NASSAU, BAHAMAS — A Pan American Health Organization (PAHO) official said yesterday The Bahamas is likely to observe an influx of imported cases of COVID-19 as carriers of the virus can test negatively within a 10-day window.
This comes as the country prepares to resume commercial air traffic on July 1.
In addition to temperature scanning and health assessment forms at the points of entry, the government will also require all individuals, with few exceptions, to test negative for the virus to gain entry into The Bahamas.
Responding to questions from Eyewitness News about the risk of a resurgence of cases despite these measures, PAHO Director of Health Emergencies Dr Ciro Ugarte said: “As you know the test, if it is negative or if it is positive, it is something that is related to the moment that the test is taken.
“There are many cases where people will be asymptomatic and the test may be negative, so If the person takes the test, let’s say one week before traveling, and they go to the country, they may still have the disease.
“So, this is one of the criteria that is being evaluated and we need to look at that very carefully considering, especially, that all the filters and the screenings at the borders — both at the points of entry and also at the exit borders — have not been successful during this pandemic [or] any other pandemic by the way.”
As of Wednesday, The Bahamas had nine active cases, and only four new infections in over three weeks.
There have been a total of 104 cases.
While cases of the virus in the countries in the Caribbean region, with the exceptions of Haiti and the Dominican Republic, have generally trended downward, the contrast has occurred in the Americas.
On Tuesday, The United States recorded more than 35,000 new cases — the highest daily increase since the outbreak peaked in late April.
The US leads global cases with 2.3 million infections, followed by Brazil, which breached 1.1 million this week, and Russian — over 600,000 cases.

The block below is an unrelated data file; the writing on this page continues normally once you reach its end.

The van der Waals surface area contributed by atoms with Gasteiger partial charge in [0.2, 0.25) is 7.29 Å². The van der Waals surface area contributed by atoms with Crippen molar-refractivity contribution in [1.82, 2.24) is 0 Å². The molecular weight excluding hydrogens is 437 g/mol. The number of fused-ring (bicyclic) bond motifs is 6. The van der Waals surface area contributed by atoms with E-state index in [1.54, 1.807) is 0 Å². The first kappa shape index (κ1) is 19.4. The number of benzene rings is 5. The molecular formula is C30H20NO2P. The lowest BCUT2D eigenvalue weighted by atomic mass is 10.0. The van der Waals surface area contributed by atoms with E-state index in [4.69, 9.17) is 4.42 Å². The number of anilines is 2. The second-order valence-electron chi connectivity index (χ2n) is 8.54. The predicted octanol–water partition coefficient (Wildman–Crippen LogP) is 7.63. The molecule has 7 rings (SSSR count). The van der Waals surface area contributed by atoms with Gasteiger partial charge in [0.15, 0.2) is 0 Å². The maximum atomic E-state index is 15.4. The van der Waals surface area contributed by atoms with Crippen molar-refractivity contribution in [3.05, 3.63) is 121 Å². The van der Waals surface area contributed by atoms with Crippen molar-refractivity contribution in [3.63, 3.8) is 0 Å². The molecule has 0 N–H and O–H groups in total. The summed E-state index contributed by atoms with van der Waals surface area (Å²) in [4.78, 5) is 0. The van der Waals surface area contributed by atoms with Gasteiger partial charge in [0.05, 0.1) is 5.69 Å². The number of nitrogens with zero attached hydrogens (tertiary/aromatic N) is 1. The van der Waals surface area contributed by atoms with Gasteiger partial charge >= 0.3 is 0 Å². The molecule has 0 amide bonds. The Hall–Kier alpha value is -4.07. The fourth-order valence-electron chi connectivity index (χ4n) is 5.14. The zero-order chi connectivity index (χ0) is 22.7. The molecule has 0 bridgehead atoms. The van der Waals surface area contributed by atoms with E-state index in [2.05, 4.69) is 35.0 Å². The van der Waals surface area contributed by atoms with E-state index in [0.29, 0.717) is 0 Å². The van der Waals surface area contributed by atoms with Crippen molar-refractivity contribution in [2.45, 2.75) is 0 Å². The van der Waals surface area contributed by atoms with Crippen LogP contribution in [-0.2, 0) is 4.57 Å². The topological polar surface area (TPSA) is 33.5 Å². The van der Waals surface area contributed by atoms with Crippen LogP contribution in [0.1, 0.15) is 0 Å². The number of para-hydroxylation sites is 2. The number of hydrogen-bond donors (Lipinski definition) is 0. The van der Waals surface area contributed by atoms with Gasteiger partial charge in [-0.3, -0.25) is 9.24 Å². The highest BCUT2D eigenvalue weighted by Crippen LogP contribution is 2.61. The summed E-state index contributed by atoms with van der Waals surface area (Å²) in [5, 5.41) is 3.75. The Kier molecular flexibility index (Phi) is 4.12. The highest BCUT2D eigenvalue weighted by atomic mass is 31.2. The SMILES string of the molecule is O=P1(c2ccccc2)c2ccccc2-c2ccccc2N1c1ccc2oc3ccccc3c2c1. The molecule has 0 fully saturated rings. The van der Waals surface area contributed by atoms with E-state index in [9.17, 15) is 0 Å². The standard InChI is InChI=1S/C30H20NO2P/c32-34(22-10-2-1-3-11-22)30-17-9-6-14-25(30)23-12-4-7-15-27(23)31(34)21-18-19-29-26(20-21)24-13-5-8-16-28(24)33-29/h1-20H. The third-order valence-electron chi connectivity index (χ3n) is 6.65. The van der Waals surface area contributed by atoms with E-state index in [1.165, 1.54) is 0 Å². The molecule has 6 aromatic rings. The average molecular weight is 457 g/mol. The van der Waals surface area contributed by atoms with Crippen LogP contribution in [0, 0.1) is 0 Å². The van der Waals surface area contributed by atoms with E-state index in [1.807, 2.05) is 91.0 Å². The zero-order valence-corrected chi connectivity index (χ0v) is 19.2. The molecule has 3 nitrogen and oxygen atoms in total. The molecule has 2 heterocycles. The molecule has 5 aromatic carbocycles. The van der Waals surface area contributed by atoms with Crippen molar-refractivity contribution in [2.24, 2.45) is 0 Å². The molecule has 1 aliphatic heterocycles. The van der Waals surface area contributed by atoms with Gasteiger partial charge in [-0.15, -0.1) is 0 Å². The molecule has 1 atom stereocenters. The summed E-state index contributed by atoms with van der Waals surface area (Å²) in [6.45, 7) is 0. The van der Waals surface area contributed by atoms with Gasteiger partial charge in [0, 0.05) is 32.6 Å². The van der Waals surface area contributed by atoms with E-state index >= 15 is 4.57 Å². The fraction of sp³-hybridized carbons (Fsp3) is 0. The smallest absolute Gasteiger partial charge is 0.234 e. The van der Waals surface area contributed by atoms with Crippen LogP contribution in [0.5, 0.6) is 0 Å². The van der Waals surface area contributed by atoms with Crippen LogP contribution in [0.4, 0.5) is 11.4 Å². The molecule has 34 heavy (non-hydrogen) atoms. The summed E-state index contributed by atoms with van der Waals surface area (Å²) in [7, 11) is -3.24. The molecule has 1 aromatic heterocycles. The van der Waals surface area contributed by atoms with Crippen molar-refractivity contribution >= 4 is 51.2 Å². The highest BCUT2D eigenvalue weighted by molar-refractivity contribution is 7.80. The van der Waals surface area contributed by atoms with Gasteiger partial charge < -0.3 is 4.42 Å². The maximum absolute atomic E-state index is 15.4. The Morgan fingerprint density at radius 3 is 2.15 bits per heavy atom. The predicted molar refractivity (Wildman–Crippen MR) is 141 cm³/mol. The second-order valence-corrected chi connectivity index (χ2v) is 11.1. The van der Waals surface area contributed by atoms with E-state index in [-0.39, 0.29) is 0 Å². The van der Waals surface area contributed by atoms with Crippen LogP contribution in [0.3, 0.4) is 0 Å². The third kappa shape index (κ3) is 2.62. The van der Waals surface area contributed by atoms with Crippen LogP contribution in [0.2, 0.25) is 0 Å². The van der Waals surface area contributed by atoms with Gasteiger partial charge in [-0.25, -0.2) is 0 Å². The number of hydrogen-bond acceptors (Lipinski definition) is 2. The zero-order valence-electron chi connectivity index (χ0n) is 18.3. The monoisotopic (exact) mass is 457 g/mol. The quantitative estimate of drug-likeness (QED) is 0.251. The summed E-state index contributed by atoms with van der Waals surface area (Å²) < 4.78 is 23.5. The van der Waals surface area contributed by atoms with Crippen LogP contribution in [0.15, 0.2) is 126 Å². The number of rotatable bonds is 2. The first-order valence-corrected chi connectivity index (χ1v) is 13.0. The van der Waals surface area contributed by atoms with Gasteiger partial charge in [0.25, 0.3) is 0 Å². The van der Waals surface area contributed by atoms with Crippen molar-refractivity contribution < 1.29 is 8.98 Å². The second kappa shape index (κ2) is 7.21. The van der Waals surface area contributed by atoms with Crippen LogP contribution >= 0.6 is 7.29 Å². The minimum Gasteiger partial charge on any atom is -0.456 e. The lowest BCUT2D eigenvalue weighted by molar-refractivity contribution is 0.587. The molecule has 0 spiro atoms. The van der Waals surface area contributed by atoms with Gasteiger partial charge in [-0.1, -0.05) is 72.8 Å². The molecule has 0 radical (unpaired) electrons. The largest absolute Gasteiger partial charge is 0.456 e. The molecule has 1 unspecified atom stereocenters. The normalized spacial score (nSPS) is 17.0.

These countries could be excluded from the list of acceptable travelers that can visit European Union bloc of countries as of July 1 due to infection levels.
Ugarte was also asked these potential exclusions.
He said the decision to reopen to international travel rests with each country, adding PAHO and the World Health Organization will publish a document in short order outlining considerations that ought to be taken into account before reopening to non-essential international travel.
He noted “spikes in cases in several countries”.
“We are seeing that countries that had previously had the disease under control have had outbreaks within their own countries and they could even see a second peak in the diseases; sometimes higher than the previous one as part of this first wave,” the PAHO official said.
“The main items the document will include is that first of all, there is no such thing as zero risk.
“There is always some kind of risk and the decision must be made from the point of view of managing that risk. At this point, there are no tools whatsoever — via diagnostic or epidemiological filters or screenings — that would enable us to decide who are in a position to board a plane and who are not.
“The third thing aspect is that national authorities should take into account when assessing the ‘when, how and from and to where to reopen international routes’ is this will depend on several aspects, but mainly it will depend on countries capability to manage travel flows and how they are going to follow up on those travelers once they get to countries.”
Ugarte noted that monitoring and tracing imported cases, which “I am sure those will come up” is oftentimes more “exhaustive” than internal or domestic cases.
He said while countries such as The Bahamas and others have adopted restrictive measures to international traffic, sectors of the economy have also been opened with eased restrictions — increasing the risk of clusters of cases emerging in-country.
“A dynamic and controlled, step by step decision with surveillance, with health services and with measures that are tailored to the reality is the way to go and I am sure that is the recommendation you will see on the document that will be published,” Ugarte added.
Jamaica experienced 14 new imported cases in a 24-hour period shortly after reopening, according to Jamaican Prime Minister Andrew Holness, who said all of these cases were from recent flights from the US.
Jamaica opened up its borders to commercial carriers on June 15.
While travelers are required to obtain travel authorization by completing a form, health screening and risk assessment by health authorities is undergone upon entry, and testing is done if a passenger is assessed as a high risk, according to US Embassy in Jamaica.
Haiti and the Dominican Republic remain COVID-19 hotspots in the region with over 4,700 and 24,100 respectively.
PAHO said it remains “extremely concerned” about these jurisdictions.